What is an Ingrown Toenail?
An ingrown toenail, also known as Onychocryptosis, is a surprisingly common problem affecting all ages
but is more common in teenagers and younger adults.
This condition occurs when the side of the nail presses into the skin and punctures the flesh causing a wound that can make the toe become red, swollen, painful
and eventually infected, causing the toe to weep and bleed.
The most common toe to be affected is the big toe but any toe is susceptible.
- Poor nail cutting is a major cause of ingrown toenail. If the nail has been cut too short down the
side then there is an increased chance that a spike of nail can be left undetected which, as the nail grows forward, can dig into the skin.
- Trauma. Occasionally an ingrown toenail can occur as a result of damage to the toe by either
stubbing the toe or dropping something onto it. Sporting activities are a common cause of trauma such as football or kicking in martial arts.
- Poor foot function. The bone structure of your feet in
combination with the way your feet function when walking has a profound effect on the way your nails grow. With perfectly functioning feet and in the stepping off part of the walking cycle, one
should walk off from the end of the big toe. However if the foot pronates excessively i.e. flat foot then one is more likely to toe off from the side of the big toe. This puts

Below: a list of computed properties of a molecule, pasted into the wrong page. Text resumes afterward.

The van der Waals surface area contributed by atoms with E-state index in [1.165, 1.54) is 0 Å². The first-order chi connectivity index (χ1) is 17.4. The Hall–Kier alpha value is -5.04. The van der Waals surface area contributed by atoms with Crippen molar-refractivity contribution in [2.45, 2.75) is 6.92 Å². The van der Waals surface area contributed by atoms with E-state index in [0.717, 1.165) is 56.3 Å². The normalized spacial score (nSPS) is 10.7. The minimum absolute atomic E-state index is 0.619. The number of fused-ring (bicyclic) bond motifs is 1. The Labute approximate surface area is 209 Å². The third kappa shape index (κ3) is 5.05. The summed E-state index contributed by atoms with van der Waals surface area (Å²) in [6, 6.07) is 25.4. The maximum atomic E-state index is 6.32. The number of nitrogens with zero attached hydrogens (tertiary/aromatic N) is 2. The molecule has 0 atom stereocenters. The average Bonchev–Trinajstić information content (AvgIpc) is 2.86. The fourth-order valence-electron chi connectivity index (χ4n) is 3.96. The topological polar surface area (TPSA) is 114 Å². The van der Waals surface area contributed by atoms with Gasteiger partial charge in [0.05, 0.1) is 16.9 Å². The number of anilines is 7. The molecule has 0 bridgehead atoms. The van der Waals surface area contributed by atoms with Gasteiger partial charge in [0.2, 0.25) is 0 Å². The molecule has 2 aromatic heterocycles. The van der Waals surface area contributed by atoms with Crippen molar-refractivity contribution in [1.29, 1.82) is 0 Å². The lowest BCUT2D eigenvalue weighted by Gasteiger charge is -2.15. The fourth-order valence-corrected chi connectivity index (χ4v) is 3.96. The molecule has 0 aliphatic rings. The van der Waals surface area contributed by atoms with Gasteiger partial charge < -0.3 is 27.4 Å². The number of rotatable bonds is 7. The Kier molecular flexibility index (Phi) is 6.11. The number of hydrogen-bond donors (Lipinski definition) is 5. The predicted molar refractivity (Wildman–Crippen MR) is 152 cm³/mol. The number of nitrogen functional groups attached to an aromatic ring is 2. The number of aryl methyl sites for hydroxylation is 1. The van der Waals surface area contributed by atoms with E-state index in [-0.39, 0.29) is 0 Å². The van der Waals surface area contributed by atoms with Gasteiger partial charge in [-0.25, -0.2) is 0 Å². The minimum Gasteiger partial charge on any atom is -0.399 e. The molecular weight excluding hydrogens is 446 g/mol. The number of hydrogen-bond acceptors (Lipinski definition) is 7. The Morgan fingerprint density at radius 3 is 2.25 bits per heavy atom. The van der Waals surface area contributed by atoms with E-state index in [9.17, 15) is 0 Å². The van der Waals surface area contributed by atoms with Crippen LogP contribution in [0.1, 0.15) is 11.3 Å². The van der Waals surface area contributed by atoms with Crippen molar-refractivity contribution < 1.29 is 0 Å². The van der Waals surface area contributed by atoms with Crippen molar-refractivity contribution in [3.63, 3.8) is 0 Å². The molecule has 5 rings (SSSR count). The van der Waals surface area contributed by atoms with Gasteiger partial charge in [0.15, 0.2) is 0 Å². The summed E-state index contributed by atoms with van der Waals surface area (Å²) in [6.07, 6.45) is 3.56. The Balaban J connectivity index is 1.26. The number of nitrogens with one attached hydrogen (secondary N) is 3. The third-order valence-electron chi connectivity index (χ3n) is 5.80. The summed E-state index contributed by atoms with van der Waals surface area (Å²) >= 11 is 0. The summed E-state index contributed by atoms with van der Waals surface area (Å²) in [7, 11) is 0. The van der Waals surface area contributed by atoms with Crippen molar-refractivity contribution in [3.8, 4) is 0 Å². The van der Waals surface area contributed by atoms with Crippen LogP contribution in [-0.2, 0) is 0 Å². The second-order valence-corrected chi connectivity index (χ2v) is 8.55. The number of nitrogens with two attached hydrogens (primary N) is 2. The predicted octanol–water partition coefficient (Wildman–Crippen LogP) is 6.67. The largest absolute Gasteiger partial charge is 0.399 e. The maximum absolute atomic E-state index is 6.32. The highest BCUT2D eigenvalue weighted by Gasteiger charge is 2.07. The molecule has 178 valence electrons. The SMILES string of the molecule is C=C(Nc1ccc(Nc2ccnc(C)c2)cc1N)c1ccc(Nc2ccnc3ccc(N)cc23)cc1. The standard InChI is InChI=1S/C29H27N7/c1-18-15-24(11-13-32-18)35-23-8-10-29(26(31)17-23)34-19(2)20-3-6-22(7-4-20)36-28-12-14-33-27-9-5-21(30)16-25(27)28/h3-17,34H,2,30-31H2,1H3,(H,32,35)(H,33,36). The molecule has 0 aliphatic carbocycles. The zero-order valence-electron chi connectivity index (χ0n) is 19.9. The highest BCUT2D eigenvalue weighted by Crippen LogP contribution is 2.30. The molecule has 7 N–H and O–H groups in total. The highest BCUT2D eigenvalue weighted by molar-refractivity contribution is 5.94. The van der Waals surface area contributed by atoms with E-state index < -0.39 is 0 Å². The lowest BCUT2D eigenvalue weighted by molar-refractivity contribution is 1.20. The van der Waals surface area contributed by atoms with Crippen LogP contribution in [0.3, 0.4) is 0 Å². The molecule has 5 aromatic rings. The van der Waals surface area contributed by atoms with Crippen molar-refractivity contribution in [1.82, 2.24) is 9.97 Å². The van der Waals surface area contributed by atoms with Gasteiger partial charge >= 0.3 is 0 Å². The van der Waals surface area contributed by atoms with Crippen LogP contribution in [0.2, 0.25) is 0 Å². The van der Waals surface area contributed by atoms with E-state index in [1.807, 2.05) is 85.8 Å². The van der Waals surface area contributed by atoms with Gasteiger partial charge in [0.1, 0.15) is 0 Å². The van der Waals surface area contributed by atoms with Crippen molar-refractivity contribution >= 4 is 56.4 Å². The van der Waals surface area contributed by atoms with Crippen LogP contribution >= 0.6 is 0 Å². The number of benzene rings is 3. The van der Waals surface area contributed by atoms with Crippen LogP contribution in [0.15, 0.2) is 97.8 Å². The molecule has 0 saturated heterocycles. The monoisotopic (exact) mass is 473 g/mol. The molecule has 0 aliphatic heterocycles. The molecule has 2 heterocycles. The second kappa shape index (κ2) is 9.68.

enormous strain and undue pressures on the toes causing the skin around the sides of the toes to press up against the nail. This and perhaps with poor nail cutting is also a major course of nails
becoming involuted or curling into the side of the toenail and consequently giving rise to ingrown toenails.
- Sweaty feet cause the skin to become more prone to all types of problems such as fungal infections,
but Onychocryptosis or ingrown toenails are much more likely to occur with this foot type.
- Home treatment - not recommended
- Visit to the clinic where the best treatment can be decided upon depending on the severity of the ingrown toenail.
1) Careful and gentle trimming away of the nail edge
2) Under local anasthesic given in the surgery by one of the
podiatrists, the nail can then be trimmed painlessly and dressed to help healing.
3) If treatment for the ingrown toenail is not improved by routine chiropody, where the
problem has become too well established ,then a surgical procedure will be recommended to permenantly remove the side of the nail that is curling down into the nail groove - the sulcus.
This procedure is performed after giving a local anaesthetic and is a permenant cure, giving a cosmetically pleasing result. Usually, the part of the nail that is removed is
that which was not visible anyway and so won't be missed. This procedure is called a Partial Nail Avulsion and is performed routinely in the clinic.